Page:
Korris angrily growls, "I don't care what you look like, you are NO Klingon!" Worf replies, "perhaps not." Ultimately killing Korris Worf does indeed respect the traditional Klingon desire to die with honor in battle and even gives him the Klingon Death Ritual. It is a sobering moment, but offers a glimpse, as does much of the episode as to the character at the heart of Lt. Worf.
Picard reports the Klingons have been killed to the Klingon Captain. He inquires of Worf how they died. Worf replies, "they died well." Picard offers to return the bodies, but they are to be discarded as refuse. Worf is offered a place among the Klingons should his Federation service conclude. Worf indicates he will stay with the Enterprise-D. This is a fine, closing moment and harkens back to the flavor and spirit of all that was splendid with ST:TOS.
"The bridge wouldn't be the same without you."
Heart Of Glory gets the tension just right and positions the cast accordingly to create a sense of genuine excitement with a worthwhile tale to be told. It's honestly the first time I felt the series had a consistent pulse. At its core, the tale asks us the question of change, progress and the ability to evolve into something greater than primitive religion, culture or hostile mores. There are compelling social and political questions in play throughout Heart Of Glory not to be missed and still relevant today. Some episodes have tapped into what makes Star Trek work so beautifully, but Heart Of Glory gets it right start to finish.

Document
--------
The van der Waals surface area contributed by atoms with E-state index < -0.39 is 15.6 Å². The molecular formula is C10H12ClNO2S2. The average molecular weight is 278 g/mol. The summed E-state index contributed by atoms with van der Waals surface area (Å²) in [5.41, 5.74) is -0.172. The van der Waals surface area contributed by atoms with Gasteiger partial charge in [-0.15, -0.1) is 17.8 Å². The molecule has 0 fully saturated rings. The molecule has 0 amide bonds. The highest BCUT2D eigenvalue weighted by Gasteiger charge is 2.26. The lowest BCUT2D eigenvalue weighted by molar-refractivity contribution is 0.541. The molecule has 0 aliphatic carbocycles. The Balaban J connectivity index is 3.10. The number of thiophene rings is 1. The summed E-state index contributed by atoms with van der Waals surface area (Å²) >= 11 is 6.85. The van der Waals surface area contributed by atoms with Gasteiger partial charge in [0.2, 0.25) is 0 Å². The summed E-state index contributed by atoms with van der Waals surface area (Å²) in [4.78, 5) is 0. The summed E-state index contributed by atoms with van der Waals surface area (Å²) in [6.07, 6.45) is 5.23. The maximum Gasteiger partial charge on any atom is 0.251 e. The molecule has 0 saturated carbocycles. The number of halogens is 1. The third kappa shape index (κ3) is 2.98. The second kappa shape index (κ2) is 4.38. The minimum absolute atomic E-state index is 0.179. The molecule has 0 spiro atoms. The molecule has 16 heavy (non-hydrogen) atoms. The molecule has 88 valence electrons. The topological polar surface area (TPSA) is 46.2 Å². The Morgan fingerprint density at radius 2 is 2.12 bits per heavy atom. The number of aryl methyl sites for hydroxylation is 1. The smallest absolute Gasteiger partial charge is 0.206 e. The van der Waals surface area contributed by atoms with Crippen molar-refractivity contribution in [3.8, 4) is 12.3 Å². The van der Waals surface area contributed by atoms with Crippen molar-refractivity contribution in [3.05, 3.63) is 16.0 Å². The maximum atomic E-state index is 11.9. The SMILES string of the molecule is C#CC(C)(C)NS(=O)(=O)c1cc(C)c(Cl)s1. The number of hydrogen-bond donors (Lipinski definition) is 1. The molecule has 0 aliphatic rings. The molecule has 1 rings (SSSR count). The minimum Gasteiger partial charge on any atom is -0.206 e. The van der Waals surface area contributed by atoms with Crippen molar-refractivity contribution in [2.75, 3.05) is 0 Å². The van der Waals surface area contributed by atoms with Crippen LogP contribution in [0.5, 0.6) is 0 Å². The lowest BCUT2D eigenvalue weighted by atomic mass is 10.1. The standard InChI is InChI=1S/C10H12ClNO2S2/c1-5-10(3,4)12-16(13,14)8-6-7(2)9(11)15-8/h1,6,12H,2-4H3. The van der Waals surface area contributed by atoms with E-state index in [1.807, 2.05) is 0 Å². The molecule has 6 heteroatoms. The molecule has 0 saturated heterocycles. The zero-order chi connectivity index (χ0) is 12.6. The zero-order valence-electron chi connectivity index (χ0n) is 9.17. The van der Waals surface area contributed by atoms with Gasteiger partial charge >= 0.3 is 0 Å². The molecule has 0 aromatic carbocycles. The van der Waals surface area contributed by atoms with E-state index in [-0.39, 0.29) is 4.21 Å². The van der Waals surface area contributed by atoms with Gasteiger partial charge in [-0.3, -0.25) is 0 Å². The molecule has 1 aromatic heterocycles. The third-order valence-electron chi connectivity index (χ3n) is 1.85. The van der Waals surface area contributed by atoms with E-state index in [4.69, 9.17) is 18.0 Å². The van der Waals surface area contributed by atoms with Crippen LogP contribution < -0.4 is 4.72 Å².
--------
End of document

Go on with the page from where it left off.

One of the great thematic threads of Heart Of Glory is to what degree Worf's heart is a heart of loyalty to his new Starfleet family. Which side will he fall if asked to choose? We all need to make a choice and often times must choose sides. Life forces these choices when two opposing forces meet head on and face to face. Sitting it out isn't an option and certainly not for a Klingon with a heart of glory.
Battlestar Galactica (2004-2009) begged thematic questions of divided loyalty between Cylons and humans. Aeryn Sun was also faced with similar themes early on regarding her loyalties to the Peacekeepers race or her newfound makeshift family in Farscape (1999-2003). The Tok'ra were by no means Goa'uld in Stargate SG-1 (1997-2007). Humans were faces with differentiating between the two. And questions of trust are abound in all of these wonderful series.
Heart Of Glory is another splendid example of this theme in action and succeeds by infusing ST:TNG with the spirt of the classic series. This Klingon-centric story would establish Worf and offer a glimpse into the fragile Klingon - United Federation Of Planets alliance. Heart Of Glory would plant the seeds of the ongoing Worf/Klingon saga, the story of Khitomer and the Romulan betrayal detailed further in Worf-centric stories like the brilliant Sins Of The Father (S3, Ep17). Implications regarding Worf's family would follow in Family (S4, Ep2) and Homeward (S7, Ep13). This is the kind of foreshadowing and serialization that would make the new series such a success and influence genre television for years. Most of all, like the irreplaceable original series, Heart Of Glory places emphasis on character over effects, Worf stands out as a real highlight by capturing one of the real character highlights of the first season. While it may still be a little rough around the edges it lays the groundwork for better things to come especially for Worf. This one definitely has heart.
Heart Of Glory: B/B+.
Director: Rob Bowman.
Writer: Maurice Hurley, Herbert Wright, D.C. Fontana.